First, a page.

Right now I would like to turn the direction of this post directly to speak to those potential employers.

Delaying your interactions with preferred candidates can cause you to lose out on your top choices. How you ask? What if your top candidate is also interviewing with a competitor and they make a similar offer but do it in a way that makes the candidate feel targeted and more important instead of just another body they are considering? What if that candidate preferred your company over the competitor but your lack of follow through gave them doubts about company’s integrity of deadlines and promises? If I’m not even on board yet and you are not valuing my time and potential value to the company, how will I be valued and managed once I am in the door or five years from now?

As someone who has been on both sides of the job fence: needing a job desperately versus considering an employment offer as an upgrade; I can speak to my personal dissatisfaction each time a potential employer failed to hold to their word. In two separate instances, I decided not to accept my first choice of employment because of the company’s egregious waste of my time and indifference to common courtesy of keeping me informed of their alleged interest.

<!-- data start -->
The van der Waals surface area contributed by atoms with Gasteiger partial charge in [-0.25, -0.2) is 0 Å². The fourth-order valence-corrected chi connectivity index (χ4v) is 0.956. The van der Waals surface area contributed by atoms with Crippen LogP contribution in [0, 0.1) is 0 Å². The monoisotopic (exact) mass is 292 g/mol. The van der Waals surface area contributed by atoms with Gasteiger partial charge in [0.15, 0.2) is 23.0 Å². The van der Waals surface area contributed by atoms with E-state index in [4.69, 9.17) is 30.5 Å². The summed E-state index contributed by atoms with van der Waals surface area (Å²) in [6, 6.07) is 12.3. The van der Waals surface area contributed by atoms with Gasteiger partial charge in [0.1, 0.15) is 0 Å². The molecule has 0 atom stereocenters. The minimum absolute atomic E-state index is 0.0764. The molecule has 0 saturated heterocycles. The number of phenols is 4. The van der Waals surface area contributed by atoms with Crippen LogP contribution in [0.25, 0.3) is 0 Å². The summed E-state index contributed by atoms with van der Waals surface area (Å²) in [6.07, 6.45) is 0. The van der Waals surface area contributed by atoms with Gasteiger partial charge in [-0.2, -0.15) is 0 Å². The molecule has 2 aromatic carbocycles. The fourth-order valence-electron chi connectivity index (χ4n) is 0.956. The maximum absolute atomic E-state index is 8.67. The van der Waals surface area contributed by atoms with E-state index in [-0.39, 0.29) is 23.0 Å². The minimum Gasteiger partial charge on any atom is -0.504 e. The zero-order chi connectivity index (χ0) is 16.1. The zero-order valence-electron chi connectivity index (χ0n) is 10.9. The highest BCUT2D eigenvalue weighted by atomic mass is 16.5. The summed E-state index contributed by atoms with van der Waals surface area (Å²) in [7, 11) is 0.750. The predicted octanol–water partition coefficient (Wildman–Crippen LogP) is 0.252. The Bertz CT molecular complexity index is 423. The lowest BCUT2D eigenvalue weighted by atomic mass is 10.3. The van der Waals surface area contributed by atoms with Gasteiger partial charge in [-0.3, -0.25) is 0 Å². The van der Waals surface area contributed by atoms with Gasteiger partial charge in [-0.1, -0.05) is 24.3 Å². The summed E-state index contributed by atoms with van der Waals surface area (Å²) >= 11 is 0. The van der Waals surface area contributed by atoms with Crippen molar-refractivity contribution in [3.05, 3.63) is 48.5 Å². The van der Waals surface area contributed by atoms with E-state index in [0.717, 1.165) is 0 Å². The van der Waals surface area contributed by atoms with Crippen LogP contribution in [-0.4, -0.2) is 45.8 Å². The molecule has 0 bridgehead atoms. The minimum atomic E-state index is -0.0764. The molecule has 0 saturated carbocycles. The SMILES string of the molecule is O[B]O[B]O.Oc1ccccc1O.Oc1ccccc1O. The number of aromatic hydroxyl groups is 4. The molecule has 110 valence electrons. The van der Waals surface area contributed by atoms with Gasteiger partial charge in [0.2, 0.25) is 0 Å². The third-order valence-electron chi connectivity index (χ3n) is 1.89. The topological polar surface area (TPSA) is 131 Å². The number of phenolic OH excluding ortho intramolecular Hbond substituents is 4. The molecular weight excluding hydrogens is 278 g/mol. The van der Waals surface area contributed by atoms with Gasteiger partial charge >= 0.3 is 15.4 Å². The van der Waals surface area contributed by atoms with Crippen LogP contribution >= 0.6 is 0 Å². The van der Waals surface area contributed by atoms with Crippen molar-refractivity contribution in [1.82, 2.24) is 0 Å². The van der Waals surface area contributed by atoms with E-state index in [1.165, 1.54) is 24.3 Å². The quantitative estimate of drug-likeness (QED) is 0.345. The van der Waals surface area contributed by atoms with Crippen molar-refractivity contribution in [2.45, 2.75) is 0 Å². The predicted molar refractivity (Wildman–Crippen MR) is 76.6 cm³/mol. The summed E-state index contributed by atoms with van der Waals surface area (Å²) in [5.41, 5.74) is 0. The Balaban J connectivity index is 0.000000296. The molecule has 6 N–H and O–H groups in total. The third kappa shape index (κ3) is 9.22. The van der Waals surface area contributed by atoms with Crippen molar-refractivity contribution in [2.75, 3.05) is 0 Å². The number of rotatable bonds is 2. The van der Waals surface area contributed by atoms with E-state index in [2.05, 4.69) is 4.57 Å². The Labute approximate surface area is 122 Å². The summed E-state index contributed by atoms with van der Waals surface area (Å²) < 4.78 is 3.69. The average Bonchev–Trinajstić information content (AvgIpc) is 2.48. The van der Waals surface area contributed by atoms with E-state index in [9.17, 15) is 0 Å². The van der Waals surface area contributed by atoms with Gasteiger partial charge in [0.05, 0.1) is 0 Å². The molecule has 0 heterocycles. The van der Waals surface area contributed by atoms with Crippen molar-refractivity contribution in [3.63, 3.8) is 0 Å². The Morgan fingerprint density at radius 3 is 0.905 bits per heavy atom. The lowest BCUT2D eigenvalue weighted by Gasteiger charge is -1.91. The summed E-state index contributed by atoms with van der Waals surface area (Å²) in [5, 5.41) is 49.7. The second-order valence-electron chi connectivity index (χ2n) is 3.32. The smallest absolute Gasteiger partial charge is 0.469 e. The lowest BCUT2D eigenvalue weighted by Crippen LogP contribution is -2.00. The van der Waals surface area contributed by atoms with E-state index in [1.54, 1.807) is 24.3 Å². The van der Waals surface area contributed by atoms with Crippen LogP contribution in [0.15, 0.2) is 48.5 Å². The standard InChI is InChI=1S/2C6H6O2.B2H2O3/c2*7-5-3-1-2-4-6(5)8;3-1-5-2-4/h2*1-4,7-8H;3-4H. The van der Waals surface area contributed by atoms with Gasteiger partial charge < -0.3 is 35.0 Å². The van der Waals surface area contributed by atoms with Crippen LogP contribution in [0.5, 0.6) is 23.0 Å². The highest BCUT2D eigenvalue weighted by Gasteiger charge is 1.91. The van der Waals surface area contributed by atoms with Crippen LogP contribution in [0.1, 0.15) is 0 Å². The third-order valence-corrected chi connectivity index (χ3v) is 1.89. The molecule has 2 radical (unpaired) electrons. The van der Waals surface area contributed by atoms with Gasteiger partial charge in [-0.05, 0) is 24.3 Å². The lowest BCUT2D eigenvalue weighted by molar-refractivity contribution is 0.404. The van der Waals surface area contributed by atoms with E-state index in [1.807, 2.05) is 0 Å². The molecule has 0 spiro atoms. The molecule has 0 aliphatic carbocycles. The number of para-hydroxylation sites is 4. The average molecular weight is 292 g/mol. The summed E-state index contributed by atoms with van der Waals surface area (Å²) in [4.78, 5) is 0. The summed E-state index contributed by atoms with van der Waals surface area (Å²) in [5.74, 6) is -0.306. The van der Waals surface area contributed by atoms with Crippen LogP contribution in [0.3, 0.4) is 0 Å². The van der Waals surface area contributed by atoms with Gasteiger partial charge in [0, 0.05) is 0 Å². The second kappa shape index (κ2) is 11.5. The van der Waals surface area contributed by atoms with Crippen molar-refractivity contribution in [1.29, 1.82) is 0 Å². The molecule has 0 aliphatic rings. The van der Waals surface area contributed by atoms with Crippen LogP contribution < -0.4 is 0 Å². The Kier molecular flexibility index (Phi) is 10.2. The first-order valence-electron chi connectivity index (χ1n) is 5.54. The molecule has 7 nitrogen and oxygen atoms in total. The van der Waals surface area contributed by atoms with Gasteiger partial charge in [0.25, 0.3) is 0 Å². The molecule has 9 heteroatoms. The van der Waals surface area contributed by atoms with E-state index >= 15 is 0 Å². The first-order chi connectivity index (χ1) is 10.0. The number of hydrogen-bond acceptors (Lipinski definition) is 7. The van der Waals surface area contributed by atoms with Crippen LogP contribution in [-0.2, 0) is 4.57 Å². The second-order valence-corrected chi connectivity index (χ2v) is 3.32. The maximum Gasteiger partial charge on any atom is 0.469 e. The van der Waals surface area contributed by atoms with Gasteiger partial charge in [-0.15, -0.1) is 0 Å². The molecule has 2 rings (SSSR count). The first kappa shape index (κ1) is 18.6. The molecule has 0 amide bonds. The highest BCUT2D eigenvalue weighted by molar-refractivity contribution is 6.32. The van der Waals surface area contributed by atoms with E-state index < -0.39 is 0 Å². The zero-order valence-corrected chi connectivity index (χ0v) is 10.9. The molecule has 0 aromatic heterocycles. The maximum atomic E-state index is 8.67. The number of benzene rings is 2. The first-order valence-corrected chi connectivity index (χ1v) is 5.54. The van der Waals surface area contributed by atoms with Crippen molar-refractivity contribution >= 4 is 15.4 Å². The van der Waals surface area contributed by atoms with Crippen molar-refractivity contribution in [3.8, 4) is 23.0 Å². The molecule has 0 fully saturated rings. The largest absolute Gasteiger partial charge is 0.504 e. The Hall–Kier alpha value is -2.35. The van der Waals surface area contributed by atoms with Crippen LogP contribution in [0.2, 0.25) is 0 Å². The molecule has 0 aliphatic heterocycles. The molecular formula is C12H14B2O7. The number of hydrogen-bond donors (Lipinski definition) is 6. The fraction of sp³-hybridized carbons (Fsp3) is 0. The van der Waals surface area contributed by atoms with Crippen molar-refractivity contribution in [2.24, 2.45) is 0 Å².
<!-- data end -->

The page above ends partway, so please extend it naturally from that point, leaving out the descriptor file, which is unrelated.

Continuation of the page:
In today’s fast-paced business environment, there are very few companies that have excess time to waste by making mistakes in the hiring process. If you invest time and resources into a candidate and he/she does not work out, you have lost time and productivity only to have to reinvest in the process once again. So my free advice to any employer: do it right the first time and be mindful of the people behind the resume. Your company’s time usage is critical but your candidates deserve the same consideration and respect. Do not leave them twisting in the wind because they may not be there for your company’s need if you do.

I hope you found this piece interesting or at least mildly thought provoking no matter which side of the desk or counter you find yourself. In writing these business pieces, I feel like I am validating years of frustrations and relaying many unspoken observations. If you disagree, that is certainly your prerogative.

Have a great week and good luck out there in your world of business.